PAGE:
• Research Paper on:
    Sex and Gender in Decameron

    Number of Pages: 6


    Summary of the research paper:

    This essay consisting of six pages discusses two stories in which Pampinea's tales reflect perspectives on gender and sex that are very different from conventional views of the period. There or no additional sources listed.

    Name of Research Paper File: D0_khdecgen.rtf

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    Unformatted Sample Text from the Research Paper:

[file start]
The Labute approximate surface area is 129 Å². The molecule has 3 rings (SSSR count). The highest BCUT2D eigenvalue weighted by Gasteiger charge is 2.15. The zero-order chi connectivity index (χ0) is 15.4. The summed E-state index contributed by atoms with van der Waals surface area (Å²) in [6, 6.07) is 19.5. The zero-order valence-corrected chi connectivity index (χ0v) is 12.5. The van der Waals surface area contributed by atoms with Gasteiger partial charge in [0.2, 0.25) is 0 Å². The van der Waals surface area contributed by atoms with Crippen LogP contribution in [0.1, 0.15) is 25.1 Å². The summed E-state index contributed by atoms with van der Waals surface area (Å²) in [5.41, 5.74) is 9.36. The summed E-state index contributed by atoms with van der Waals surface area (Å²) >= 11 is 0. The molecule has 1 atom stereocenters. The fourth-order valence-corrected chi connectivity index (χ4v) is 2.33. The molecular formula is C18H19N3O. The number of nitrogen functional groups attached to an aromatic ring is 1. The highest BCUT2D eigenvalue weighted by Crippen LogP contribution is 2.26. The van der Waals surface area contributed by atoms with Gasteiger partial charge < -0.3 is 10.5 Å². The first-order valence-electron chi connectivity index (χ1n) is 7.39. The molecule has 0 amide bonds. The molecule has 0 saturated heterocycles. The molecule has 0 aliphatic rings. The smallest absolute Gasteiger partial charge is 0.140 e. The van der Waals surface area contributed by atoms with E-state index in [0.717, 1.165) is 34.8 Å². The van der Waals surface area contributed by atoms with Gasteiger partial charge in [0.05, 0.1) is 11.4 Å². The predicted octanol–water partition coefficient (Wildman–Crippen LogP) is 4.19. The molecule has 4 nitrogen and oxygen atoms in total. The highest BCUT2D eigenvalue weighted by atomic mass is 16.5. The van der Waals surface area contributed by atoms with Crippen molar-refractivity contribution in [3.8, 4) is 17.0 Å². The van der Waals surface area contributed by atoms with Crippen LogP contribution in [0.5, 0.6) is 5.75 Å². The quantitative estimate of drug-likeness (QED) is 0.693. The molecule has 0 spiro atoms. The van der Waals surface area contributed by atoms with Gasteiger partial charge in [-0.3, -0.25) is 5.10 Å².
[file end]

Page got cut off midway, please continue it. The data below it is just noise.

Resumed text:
Chaucers pilgrims, Boccaccio pictures a group of travelers who entertain one another via storytelling. While this was a society that strictly controlled sexuality and subjugated women to male authority in  all things, one of the travelers, Pampinea is a woman of very independent mind. By looking specifically at the stories that she relates on day two (novel 3) and day  three (novel 2) of the journey, one can see that Pampinea utilized her opportunity at storytelling to relate tales that questioned both the gender assumptions of that era and  the manner in which sex should be regarded. Pampinea begins her story on the second day of the journey by relating that a knight by the name of Tedaldo,  who was quite wealthy and left his three son a considerable fortune. However, the sons were not prudent with their inheritance and spent money freely. They "indulged every desire, maintaining  a great establishment, and a large and well-filled stable" (Boccaccio, 2001). Pampinea goes into elaborate detail in conveying how they squandered nearly all of their fathers wealth before "poverty opened  the eyes which wealth had fast sealed" (Boccaccio, 2001). Realizing that they were on the brink of destitution, the brothers unceremoniously packed their belonging, and exited Florence for England, where  they established themselves in a small house in London. Pampinea then relates how the brothers scrimped and saved and started rebuilding their fortunes. Through frugal living and then lending money  at exorbitant rates, the brothers prospered. When their fortunes improved, they returned to Italy and, one by one, purchased some of their formers estates, and others as well. The  brothers married. However, Pampinea soon makes it clear that the brothers did not learn a lesson from their former bankruptcy. They were all three "heedless...of the teaching of experience and 

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